updated 4/21/2010 12:49:49 PM ET 2010-04-21T16:49:49

The picture postcard view of The Greenbrier resort's white hotel facade offset with tulips in spring splendor is gone, replaced by cranes, dust and construction workers in a dash to finish an underground casino beneath what used to be the front lawn.

  1. Don't miss these Travel stories
    1. Lords of the gourd compete for Punkin Chunkin honors

      With teams using more than 100 unique apparatuses to launch globular projectiles a half-mile or more, the 27th annual World Championship Punkin Chunkin event is our pick as November’s Weird Festival of the Month.

    2. Airports, airlines work hard to return your lost items
    3. Expert: Tourist hordes threaten Sistine Chapel's art
    4. MGM Grand wants Las Vegas guests to Stay Well
    5. Report: Airlines collecting $36.1B in fees this year

"It's basically crunch time," said Todd Fishon, the resort's vice president of casino operations.

A harsh winter has pushed back the opening of the 89,000-square-foot Casino Club to June and the exact date will be determined soon, he said.

The casino is being built underground so it won't take away from the ambiance and scenery of the 6,500-acre resort, which has entertained kings and presidents and once housed a secret bomb shelter intended for Congress.

A tiny portion of the casino opened in October. For the bigger version, an area in front of the hotel's entrance was excavated. Resort officials aimed for an April 15 debut, but Mother Nature didn't cooperate.

"Nobody expected to have one of the worst winters in West Virginia in recent history," Fishon said. "At the time when the weather hit, we were still trying to enclose it. We got behind. The extremely cold temperatures made it tough to pour cement. Every time it snowed, we had to dig ourselves out. Every snowstorm cost us a good week."

Gambling at The Greenbrier has been a hot topic ever since state lawmakers started tackling the issue in the mid-1990s. A 1999 state law allowed the resort to open a casino if Greenbrier County voters approved. Voters rejected such a move in 2000. In 2008, however, they passed the measure by a 51 percent to 49 percent vote.

It was all The Greenbrier needed.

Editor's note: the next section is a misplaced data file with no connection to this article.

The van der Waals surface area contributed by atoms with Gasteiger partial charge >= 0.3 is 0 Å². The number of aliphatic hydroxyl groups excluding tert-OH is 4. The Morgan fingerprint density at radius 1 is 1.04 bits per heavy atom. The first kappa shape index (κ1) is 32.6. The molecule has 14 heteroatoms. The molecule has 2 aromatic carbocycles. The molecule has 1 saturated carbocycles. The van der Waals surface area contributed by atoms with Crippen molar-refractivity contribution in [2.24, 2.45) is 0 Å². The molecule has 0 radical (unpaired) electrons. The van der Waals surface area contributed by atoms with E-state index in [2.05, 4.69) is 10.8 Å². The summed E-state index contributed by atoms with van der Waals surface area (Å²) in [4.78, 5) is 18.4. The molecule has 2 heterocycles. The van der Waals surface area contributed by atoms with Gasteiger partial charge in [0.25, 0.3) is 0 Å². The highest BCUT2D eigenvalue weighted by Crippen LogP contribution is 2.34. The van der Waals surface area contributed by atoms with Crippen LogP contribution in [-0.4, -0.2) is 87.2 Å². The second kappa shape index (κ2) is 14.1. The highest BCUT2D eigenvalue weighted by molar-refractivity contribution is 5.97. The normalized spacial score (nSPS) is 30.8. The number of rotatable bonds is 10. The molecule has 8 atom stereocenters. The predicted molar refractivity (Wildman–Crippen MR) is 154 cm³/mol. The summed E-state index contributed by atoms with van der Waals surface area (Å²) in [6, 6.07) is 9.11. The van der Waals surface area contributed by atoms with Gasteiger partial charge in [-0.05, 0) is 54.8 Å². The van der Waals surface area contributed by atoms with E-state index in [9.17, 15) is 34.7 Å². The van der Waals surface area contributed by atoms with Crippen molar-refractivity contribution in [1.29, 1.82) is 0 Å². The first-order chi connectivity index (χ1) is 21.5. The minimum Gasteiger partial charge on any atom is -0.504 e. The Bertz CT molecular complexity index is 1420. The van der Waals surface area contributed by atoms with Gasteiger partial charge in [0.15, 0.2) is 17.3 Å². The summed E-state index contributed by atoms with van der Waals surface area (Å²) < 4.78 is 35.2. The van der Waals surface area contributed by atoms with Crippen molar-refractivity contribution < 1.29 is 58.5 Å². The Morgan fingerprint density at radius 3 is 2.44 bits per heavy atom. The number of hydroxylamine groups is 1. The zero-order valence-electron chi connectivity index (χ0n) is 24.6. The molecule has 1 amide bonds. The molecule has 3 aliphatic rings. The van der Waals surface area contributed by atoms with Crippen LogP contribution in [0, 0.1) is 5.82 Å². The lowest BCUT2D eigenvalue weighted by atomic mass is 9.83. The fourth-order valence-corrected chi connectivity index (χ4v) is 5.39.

Owner Jim Justice, who bought the resort in White Sulphur Springs out of bankruptcy in May 2009 for $20.1 million, has said a tasteful casino will help restore profitability and the coveted five-star Mobil Travel Guide rating The Greenbrier lost in 2000.

During the first five months of limited operation, the casino's revenues totaled $1.2 million. In February they were $299,713, up 2.3 percent from January, according to the West Virginia Lottery.

The full-scale casino will have 320 slot machines and 38 table games such as poker and blackjack. It will be open to hotel guests, resort club members and, if more than 400 rooms are booked, convention or event guests who are staying somewhere else.

The overall venue's flooring is complete, its ceiling is nearly done and millwork is being installed. An entryway is being built that attaches the casino to adjoining restaurants and shops.

"That is the last piece of the puzzle," Fishon said.

Initial plans called for an Italian restaurant inside the casino but that's been changed to Asian fusion fare and there also will be a high-end coffee and pastry outlet. Upstairs is Prime 44 West, the steakhouse that's essentially a shrine to NBA legend Jerry West.

Landscaping on the redesigned lawn and entrance area is under way and the project will be completed just weeks before the PGA Tour's inaugural Greenbrier Classic begins at the resort on July 29.

"Getting up and running before the golf tournament is a must," Fishon said.

Copyright 2010 The Associated Press. All rights reserved. This material may not be published, broadcast, rewritten or redistributed.


Discussion comments


Most active discussions

  1. votes comments
  2. votes comments
  3. votes comments
  4. votes comments